But the nature of East New York's development has been unlike the rest of the borough's. Even among Barron's critics, there's near consensus about his drive to ward off gentrification. For a building proposal to get past Barron and into the chamber, it must meet his standard for affordable housing, which he sets at 60 percent of the borough's area median income — significantly lower than the city's official 80 percent bar. Since 2002, no district in Brooklyn has gained as many affordable housing units as Barron's. Here folks can rent a studio for $800, a two-bedroom for $1,000.

Consequently, the residents moving into the new apartments and houses are a mix of locals seeking an upgrade and outsiders displaced by gentrification. Over the past decade, while the black population dropped by 2 percent across the city — including in Harlem, Bed-Stuy, and Brooklyn as a whole — it has increased by 13 percent in East New York.

"You see an area that was dilapidated come up, but nobody you remember was there when it came up," says Stevenson. "East New York was different. The people that I played with as kids, they still live here. These are people who stayed when the crime was worst; they held onto their properties, and now they can reap the benefits."

Charles Barron
Christopher Farber
Charles Barron

If there is a crown jewel of what city housing officials call the "renaissance under way in East New York," it is the Gateway Mall, a brick complex just off the Belt Parkway that houses an Olive Garden and a Home Depot, among other vendors, as well as generous parking.

Shortly after the mall opened, Related Companies won the contract to build an expansion, along with 2,200 units of affordable housing on adjacent land. Barron and the community board required that Related sign a Community Benefits Agreement, which included stipulations that unemployed locals make up at least a quarter of the construction workforce and that the developer grant $3 million to a "coalition of community-based organizations."

The project looked like a glorious achievement for Barron. Instead it would serve as a sprawling, multimillion-dollar reminder of the political machine some community leaders say Barron built with the power that comes with presiding over a development surge. A majority of the community board did not see a draft of the agreement until 2011, two years after it was signed in Barron's office. The only signature representing Barron's "coalition," the board learned, was that of Andre Mitchell, founder of the anti-violence nonprofit Man Up! and Barron's former chief of staff. Barron had designated Man Up! as the job-training organization that supplied workers to Related. This the board knew. But many members were surprised to learn that no other group had taken part in the negotiations.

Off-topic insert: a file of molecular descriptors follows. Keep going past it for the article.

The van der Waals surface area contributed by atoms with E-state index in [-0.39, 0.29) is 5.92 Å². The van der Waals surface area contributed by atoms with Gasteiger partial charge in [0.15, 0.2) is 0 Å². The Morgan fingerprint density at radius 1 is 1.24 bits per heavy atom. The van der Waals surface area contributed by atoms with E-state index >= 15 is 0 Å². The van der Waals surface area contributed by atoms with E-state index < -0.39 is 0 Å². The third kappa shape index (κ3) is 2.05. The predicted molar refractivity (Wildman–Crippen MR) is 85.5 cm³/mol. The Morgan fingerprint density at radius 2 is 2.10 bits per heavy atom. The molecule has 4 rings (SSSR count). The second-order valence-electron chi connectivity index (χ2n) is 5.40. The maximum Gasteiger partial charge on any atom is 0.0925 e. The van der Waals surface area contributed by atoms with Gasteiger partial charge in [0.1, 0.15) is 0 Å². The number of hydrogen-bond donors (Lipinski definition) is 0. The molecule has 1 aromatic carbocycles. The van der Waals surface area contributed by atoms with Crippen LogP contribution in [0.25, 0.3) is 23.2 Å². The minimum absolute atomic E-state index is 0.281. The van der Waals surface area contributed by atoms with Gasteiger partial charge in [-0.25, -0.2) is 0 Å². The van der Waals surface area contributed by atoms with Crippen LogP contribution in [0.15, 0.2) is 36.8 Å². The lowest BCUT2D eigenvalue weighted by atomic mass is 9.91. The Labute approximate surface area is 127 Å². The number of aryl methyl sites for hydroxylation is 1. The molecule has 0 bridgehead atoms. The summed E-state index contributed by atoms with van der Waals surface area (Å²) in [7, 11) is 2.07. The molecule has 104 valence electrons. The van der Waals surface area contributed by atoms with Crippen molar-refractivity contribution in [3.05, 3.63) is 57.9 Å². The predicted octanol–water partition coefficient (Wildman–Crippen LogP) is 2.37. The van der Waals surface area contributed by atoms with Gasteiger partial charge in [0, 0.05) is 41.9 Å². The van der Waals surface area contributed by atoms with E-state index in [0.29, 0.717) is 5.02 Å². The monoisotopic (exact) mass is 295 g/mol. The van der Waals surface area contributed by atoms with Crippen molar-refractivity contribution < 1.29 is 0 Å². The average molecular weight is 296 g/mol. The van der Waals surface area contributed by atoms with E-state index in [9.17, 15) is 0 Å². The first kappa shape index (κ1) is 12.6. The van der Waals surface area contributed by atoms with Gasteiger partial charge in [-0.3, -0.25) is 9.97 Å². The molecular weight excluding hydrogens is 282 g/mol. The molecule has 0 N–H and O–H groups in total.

"This has been his means of operation in his entire tenure as councilperson," says Taylor. "He has neglected certain social services and only deals with one agency."

In fact, over the past four years, of the roughly $3 million in grants Barron was free to disperse to community organizations, Man Up! received $500,000, dwarfing every other agency's take.

"I supported Charles at first, because he was an outsider and he proclaimed inclusion," says one community board member who requested anonymity so as not to damage his relationship with the Barrons. "But then, as he stayed longer, he turned into a machine. Promoted exclusion, favored only his closest allies, and locked out the rest."

The Daily News called out Barron on this favoritism in a series of articles in July 2011. "Steered $3 million from a big developer to a community group run by a longtime political aide," read one. "Pumped $350,000 in taxpayer money into a nonprofit run by a longtime political aide," read another.

Barron stood his ground, declaring that Man Up! deserved every penny. "I told them, 'Get another article ready, 'cause I'ma give him more money next year!'" he recalls. (Mitchell praises Barron as "the biggest supporter we've had.")

Two years after the Daily News series, Man Up! once again made headlines, but in a more favorable light. A July 2013 New York Times story explained that Mitchell and a team of young men patrolled a 20-square-block high-crime area "to figure out where the violence was going next so they could hit the pause button" through conflict mediation. There'd been three homicides, wrote author Jim Dwyer, "in the days before the group began." In the 363 days since, there had been none.

The Times story did not mention Barron.

"Ironic, huh?" the councilman says, parking in front of Linden Park and stepping into the chilly night.

He walks briskly through the gate and up a concrete pathway. He looks across the park grounds. A woman in a pink windbreaker jogs around the track. A half-dozen teenage boys play touch football on the regulation-size field, bright from the stadium lights encircling the premises. Barron stretches his arms wide.

"This is my pride and joy!" he says, posing beneath the gleaming goalposts.

"That's Charles Barron!" shouts a voice in the distance.

Barron sees the boys on the field pointing at him. He waves, meets them at the 50-yard line.

"Wassup, how y'all doin'?"

"All right," the boy holding the football says. "I'm tryna get a job. They say you got jobs. Can you get me a job?"

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